Sometimes we are reminded of our mortality. And invariably it scares us – it scares most people at least. Sometimes the reminder is the death of a family elder or a pet, or simply the coming of winter. Sometimes this reminder is more tragic. We’re impermanent and this is hard to accept, and often terrible to be reminded of.

Yesterday marked the worst campus shooting in American history and the second of the year at Virginia Tech (that’s right, this was not the first shooting this year for this school plagued with devastation). Over 30 students and faculty are dead and the shooter – a 23-year-old student – killed himself.

The situation was already headed straight for my heart. College kids killed in cold blood by a mad man – a fellow student (how do you defend against that?) – at a tech school. This brought me to tears. But ultimately, before yesterday, I don’t think I have ever really met someone from Virginia. But with enough chatter you find a way, whether you like it or not, to make it personal. My roommate’s friend from high school’s RA is one of the kids who jumped from a second story window fleeing for their life. Sure it’s disconnected – but then its not; it’s terrifyingly close to heart.

You read the stories and wonder what you would have done. I do at least. As stated, at least one kid jumped. Others hid under their desk and prayed they wouldn’t be next as they phoned loved ones for more information. Was it over? Where was he now? Others bravely barricaded doors and held them shut even as the gunman riddled their door with holes. Imagine this for a second – one of the students who survived by barricading the classroom door heard the gunman’s ammo-clip drop. After defining gunfire, and over the terrified shouts of his classmates, this student heard the attacker stop and take his time to reload. I can think of no sound more deliberate or more terrifying.

Then today it’s brought to my attention that my best friend’s boyfriend is from Blacksburg. His parents and grandfather are on campus daily. His father is often in the CS and Engineering classrooms. A huge percentage of his friends attend Virginia tech. And now her and I and all his friends simply pray it’s not one of their friends who were a victim.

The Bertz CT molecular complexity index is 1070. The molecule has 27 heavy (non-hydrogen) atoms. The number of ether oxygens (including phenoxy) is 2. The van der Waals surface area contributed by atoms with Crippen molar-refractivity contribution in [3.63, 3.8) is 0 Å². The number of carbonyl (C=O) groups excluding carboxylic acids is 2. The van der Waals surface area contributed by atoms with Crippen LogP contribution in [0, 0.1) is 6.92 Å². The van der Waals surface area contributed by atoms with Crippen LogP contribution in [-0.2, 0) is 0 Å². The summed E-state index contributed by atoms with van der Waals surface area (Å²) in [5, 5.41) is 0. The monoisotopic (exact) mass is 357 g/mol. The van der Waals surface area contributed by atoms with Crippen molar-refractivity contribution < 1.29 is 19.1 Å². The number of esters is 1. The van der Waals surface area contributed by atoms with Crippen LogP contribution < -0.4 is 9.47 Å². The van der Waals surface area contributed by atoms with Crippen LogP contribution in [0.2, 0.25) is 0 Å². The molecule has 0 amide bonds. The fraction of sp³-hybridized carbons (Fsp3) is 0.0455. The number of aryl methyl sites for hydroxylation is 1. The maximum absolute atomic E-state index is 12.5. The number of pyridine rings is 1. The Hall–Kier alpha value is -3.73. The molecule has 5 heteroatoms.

It’s an odd but sensible prayer – to hope you don’t know someone involved in a tragedy. It’s a wish for disconnect. It’s a selfish wish that no one will ever blame you for having. Someone has to know them, we all know this, but please don’t let it be me. It’s a sensible hope – A tragedy is a tragedy; I wish it was no ones, but I can only hope it’s not mine.

People die senselessly every day and it wouldn’t make sense to mourn them all. The world would be a worse place for such endless grievance. But pay respect. This is not a time for humor. No one, not the campus administration, the victims, or the shooter should be the butt of a joke right now. This is not a time to point blame, or play mr/ms know it all. A human being committed a vile act of his own free will. Know one but him is to blame. If you must have anger and spite, he and only him should be your source. But my hope is when your anger subsides you will join me in my sense of mortality. Only we can give meaning to the incredibly limited time we have. These students – my peers – no longer have this option. We must give meaning to their loss. Life is short; do something with it, value it, cherish it, pray for longevity, and try as hard as you can to never spite this fragile gift.


One response to “Mortality

  1. Thanks for this, josh.

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